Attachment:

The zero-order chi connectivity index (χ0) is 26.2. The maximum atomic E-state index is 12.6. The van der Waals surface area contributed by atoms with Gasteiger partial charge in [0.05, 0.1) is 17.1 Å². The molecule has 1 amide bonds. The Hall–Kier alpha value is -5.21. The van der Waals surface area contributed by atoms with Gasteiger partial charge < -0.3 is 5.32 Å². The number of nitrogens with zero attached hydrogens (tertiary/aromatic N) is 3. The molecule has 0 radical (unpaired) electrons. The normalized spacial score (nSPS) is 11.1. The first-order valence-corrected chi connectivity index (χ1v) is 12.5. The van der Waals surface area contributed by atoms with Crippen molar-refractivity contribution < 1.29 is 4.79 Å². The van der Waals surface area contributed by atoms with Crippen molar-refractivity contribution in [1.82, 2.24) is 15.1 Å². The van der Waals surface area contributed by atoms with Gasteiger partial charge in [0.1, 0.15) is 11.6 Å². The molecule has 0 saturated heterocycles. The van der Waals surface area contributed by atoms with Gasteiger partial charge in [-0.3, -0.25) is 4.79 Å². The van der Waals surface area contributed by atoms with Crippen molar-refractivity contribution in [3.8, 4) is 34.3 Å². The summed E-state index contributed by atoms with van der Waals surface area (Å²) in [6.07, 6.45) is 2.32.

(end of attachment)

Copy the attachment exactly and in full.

The zero-order chi connectivity index (χ0) is 26.2. The maximum atomic E-state index is 12.6. The van der Waals surface area contributed by atoms with Gasteiger partial charge in [0.05, 0.1) is 17.1 Å². The molecule has 1 amide bonds. The Hall–Kier alpha value is -5.21. The van der Waals surface area contributed by atoms with Gasteiger partial charge < -0.3 is 5.32 Å². The number of nitrogens with zero attached hydrogens (tertiary/aromatic N) is 3. The molecule has 0 radical (unpaired) electrons. The normalized spacial score (nSPS) is 11.1. The first-order valence-corrected chi connectivity index (χ1v) is 12.5. The van der Waals surface area contributed by atoms with Crippen molar-refractivity contribution < 1.29 is 4.79 Å². The van der Waals surface area contributed by atoms with Crippen molar-refractivity contribution in [1.82, 2.24) is 15.1 Å². The van der Waals surface area contributed by atoms with Gasteiger partial charge in [0.1, 0.15) is 11.6 Å². The molecule has 0 saturated heterocycles. The van der Waals surface area contributed by atoms with Gasteiger partial charge in [-0.3, -0.25) is 4.79 Å². The van der Waals surface area contributed by atoms with Crippen molar-refractivity contribution in [3.8, 4) is 34.3 Å². The summed E-state index contributed by atoms with van der Waals surface area (Å²) in [6.07, 6.45) is 2.32.